The Swedish crime writer Henning Mankell takes a dark view of his country, pitching his detective, Inspector Kurt Wallander, against the most gruesome serial killers. Mankell's novels bristle with Russian mafiosi, neo-Nazi groups and terrified asylum-seekers, leading Wallander to reflect that something has gone profoundly wrong with Sweden's model social democracy. In a macabre parallel with events in Stockholm last week, Mankell's novel Sidetracked begins with the killing of a former cabinet minister, who is found murdered and scalped. Some readers will no doubt see the assassination of Anna Lindh, Sweden's popular foreign minister, as providing further evidence for Wallander's gloomy thesis.
The murder was a horrible, senseless event, reopening the wounds created by the assassination of the country's prime minister, Olof Palme, in 1986. Lindh's attacker fled the scene of the crime, a department store in Stockholm, offering a painful reminder of the fact that Palme's assassin has never been caught. Lindh's death has caused feelings of shock, grief and revulsion. Women spoke of her as a role model, encouraged by her ability to combine a political career with a happy marriage, and even her opponents recognised her unswerving commitment to human rights. She was admired and envied for her determination to speak her mind, memorably mocking George Bush as a "lone ranger" for going to war against Iraq.
Yet before the obituaries of Sweden's tolerant, law-abiding democracy are composed, it is worth putting the dreadful assault on Lindh in context. It is not quite a year since Bertrand Delanoe, the popular socialist mayor of Paris, needed emergency surgery after being stabbed in the stomach during an all-night cultural festival. Three months earlier, a man fired at President Jacques Chirac during the Bastille Day parade. Earlier this year, a deranged man shot dead eight councillors in Nanterre. Six years ago, Philippe Douste-Blazy, the French culture minister, was stabbed while campaigning for parliamentary elections. In March, Serbia's prime minister, Zoran Djindjic, was gunned down in Belgrade. A year earlier, the same fate befell Pim Fortuyn, the populist right-wing politician in the Netherlands.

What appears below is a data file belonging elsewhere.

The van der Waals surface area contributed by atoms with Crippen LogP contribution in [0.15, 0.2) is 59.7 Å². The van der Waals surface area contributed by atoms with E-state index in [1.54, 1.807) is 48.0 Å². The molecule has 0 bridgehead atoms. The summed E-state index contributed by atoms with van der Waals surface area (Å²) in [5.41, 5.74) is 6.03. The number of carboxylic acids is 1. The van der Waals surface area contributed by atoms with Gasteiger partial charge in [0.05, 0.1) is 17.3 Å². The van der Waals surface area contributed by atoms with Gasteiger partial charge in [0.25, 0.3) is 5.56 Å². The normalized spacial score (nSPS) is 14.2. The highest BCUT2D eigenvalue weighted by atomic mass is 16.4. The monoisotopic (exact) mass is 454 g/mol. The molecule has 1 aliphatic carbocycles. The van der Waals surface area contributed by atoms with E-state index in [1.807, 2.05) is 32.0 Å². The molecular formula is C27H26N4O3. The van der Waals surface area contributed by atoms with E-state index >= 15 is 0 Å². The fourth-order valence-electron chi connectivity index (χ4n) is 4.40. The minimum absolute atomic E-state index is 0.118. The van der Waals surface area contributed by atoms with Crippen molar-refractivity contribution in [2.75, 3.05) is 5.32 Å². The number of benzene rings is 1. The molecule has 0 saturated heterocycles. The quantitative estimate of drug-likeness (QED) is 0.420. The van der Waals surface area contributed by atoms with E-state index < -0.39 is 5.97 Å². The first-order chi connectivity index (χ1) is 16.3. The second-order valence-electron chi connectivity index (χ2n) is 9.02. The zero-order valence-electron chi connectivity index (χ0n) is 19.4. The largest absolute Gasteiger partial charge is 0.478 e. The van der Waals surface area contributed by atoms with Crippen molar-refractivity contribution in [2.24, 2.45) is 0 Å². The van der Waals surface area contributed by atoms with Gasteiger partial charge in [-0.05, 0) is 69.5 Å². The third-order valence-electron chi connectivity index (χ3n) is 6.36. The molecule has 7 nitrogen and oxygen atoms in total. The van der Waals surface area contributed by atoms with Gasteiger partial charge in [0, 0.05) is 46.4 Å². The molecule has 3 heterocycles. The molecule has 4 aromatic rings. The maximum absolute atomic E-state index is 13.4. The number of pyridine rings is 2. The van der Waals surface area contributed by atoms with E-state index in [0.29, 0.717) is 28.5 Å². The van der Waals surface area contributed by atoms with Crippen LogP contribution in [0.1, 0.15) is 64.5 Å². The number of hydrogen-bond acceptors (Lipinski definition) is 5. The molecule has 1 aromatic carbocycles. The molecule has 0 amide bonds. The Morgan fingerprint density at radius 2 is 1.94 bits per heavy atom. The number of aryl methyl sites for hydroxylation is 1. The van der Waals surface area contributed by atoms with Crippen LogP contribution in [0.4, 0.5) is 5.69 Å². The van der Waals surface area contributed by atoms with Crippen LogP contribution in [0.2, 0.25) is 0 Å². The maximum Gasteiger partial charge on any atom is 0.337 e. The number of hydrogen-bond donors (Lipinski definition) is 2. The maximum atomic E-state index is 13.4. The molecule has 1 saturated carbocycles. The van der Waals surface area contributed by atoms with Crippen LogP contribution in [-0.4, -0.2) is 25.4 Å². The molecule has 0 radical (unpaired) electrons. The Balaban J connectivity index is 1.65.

Fortuyn's murder, in a country that prides itself on its relaxed style of politics, prompted exactly the kind of soul-searching that has been going on in Sweden since Lindh's death was announced on Thursday. In Britain, the risk to politicians was confirmed by an assault three years ago on Nigel Jones, Liberal Democrat MP for Cheltenham, who was attacked by a man wielding a samurai sword. His assistant, Andrew Pennington, died in the incident and was posthumously awarded the George Medal for gallantry.
There is no consistent motive running through this grim record. Delanoe is openly gay and seems to have been targeted by a homophobe; the man convicted of Fortuyn's murder was an animal rights activist who objected to the politician's anti-immigration policies; and Chirac's would-be assassin was a neo-Nazi. What seems indisputable is an observation by the French prime minister, Jean-Pierre Raffarin, that the attack on Delanoe is evidence of a level of insecurity that is "a real problem for our democracy". Raffarin's analysis does not apply only to France: Lindh's murder draws attention to the existence of a small but alarming fringe of discontented, angry people - weird loners as well as members of terrorist organisations and neo-Nazi parties - who pose a threat to the lives of public figures.
Why this should be - whether the instability of the world we live in encourages unstable individuals towards violent acts - is an urgent question. It is certainly the case that the 21st century, with its ghastly succession of wars, massacres and terrorist attacks, is much more frightening and insecure than anyone would have dared to predict. Following Lindh's death, politicians are going to have to be much more wary, but the degree of protection that might have saved her - armed bodyguards, even on a shopping trip - is unacceptably intrusive to anyone who wants to lead a normal life. In that sense, whether her murder turns out to be politically motivated or the action of a deranged misogynist, it has ramifications right across Europe. The message is not that something is rotten in the state of Sweden, but that all our democracies are vulnerable to what Mankell has called "faceless killers".
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